But it would have been too poor a conquest for Anarchy or Impiety to have gained only those who were under the eye of the founder. Weishaupt beheld mankind subject to religious and political laws from pole to pole, and his jealous zeal weighed the means which the saints had employed to extend the faith of Christ. There still existed the scattered remnants of an Order which the imprudent policy of Kings had obliged the Sovereign Pontiff to sacrifice to the machinations of a Philosophism, the professed enemy of both Kings and Pontiffs. Weishaupt knew how to appreciate the support which the laws had acquired from men who were heretofore spread throughout all Catholic countries, and who, in the towns and villages, publicly taught youth, thundered from the pulpit against vice, directed Christians toward the path of virtue, and went to preach the faith of Christ to idolatrous and barbarous nations. He well knew how much empires were indebted to religious Orders, that in preaching the duty which each man owed to his God, strengthened the ties that bound him to his neighbour and to his Prince. Though he in his heart detested the children of Benedict, Francis, or Ignatius, he admired the institutions of these holy founders, and was particularly charmed with those of Ignatius, whose laws directed so many zealous men dispersed throughout the world toward the same object and under one head: he conceived that the same forms might be adopted, though to operate in a sense diametrically opposite4 “What these men have done for the Altar and the Throne (said he to himself) why would not I do in opposition to the Altar and the Throne? With legions of adepts subject to my laws, and by the lure of mysteries, why may not I destroy under the cover of darkness, what they edified in broad day? What Christ even did for God and for Cæsar, why shall not I do against God and Cæsar, by means of adepts now become my apostles?”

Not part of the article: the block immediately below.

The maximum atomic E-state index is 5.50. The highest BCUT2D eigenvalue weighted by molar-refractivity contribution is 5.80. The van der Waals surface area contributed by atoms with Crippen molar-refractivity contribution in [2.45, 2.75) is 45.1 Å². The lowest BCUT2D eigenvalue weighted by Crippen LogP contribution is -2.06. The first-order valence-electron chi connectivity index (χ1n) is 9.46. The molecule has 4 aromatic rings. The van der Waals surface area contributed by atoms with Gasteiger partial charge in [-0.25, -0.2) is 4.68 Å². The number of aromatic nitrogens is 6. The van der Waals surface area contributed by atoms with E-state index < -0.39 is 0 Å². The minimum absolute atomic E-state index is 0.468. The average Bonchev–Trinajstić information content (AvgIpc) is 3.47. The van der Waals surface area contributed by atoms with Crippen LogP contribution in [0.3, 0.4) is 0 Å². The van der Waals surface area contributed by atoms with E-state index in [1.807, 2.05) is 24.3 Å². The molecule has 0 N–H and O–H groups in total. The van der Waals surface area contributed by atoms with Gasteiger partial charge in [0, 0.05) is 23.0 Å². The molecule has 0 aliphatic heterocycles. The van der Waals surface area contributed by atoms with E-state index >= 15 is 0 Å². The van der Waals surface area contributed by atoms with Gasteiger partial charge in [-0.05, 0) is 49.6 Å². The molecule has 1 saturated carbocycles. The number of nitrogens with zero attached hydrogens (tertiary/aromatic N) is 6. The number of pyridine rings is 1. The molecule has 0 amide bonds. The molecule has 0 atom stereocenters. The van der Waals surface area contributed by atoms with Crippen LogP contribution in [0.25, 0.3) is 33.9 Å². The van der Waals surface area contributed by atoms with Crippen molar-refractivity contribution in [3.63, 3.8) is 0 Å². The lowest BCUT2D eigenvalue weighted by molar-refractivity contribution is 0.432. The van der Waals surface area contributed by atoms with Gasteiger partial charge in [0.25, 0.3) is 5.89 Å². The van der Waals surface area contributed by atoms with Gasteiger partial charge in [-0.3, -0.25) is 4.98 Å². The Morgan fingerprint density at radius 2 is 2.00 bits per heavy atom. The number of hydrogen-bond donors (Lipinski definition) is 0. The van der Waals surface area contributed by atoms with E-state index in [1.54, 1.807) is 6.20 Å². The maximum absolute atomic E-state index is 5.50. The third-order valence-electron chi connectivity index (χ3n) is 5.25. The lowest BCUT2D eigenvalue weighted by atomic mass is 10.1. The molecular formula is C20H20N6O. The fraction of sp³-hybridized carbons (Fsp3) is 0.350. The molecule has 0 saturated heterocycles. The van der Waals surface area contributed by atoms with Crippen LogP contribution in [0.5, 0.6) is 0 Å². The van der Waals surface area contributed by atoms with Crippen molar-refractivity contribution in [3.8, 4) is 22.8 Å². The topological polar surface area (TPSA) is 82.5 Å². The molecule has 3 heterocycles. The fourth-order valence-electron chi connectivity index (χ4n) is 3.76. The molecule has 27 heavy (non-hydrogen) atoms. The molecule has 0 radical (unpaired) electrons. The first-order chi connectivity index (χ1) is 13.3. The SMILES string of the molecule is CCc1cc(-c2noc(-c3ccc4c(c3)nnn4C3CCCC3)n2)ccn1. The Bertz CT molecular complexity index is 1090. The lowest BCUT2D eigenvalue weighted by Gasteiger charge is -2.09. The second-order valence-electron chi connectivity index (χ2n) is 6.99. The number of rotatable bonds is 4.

In attributing such a wicked emulation to Weishaupt, I will not leave the historian to fruitless conjectures. No, these very wishes in plain language are contained in his confidential letters to his disciples; and he even reproaches

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them with not imitating the submission of the followers of those holy founders. 5 His most celebrated adepts have declared, that they had observed him copying them throughout his code; 6 they must also have remarked, that Weishaupt, in planning his systems according to the forms adopted by those religious founders, had reserved it to himself to add all the artifices which the most infernal policy could suggest. At the actual period when this conspirator formed his plans, he was ignorant of the object of Freemasonry: 7 He only knew that the fraternity held secret meetings: he observed that they were bound by mysterious ties, and recognized each other for brethren by certain signs and words, whatever might be their country or religion. In his mind, therefore, he combined the plan of a society, which was at once to partake as much as convenient of the government of the Jesuits, and of the mysterious silence and secret conduct of Masonry. Its object was, the propagation of the most Antisocial Systems of ancient Illuminism, and of the most Antireligious Systems of modern Philosophism.

Brooding over this disastrous project, Weishaupt cast his eyes on the young pupils whom government had entrusted to his care to form them for magistrates of their country, and defenders of the laws, and he resolved to begin his warfare against both by the perversion of these youths. He beheld in distant succession his first disciples seducing others, those again, subject to his laws, forming further adepts; and thus by degrees he came complacently to view his legions multiplying and spreading from the towns to the country, and resident even in the courts of Princes. He already heard those oaths which, under the secrecy of the Lodges, were to bind the minds and hearts of those new legions who, replete with his disorganizing spirit, were silently to undermine the Altar and the Throne. He calculated the time necesssary, and smiled to think that he would one day have only to give the signal for the general explosion.

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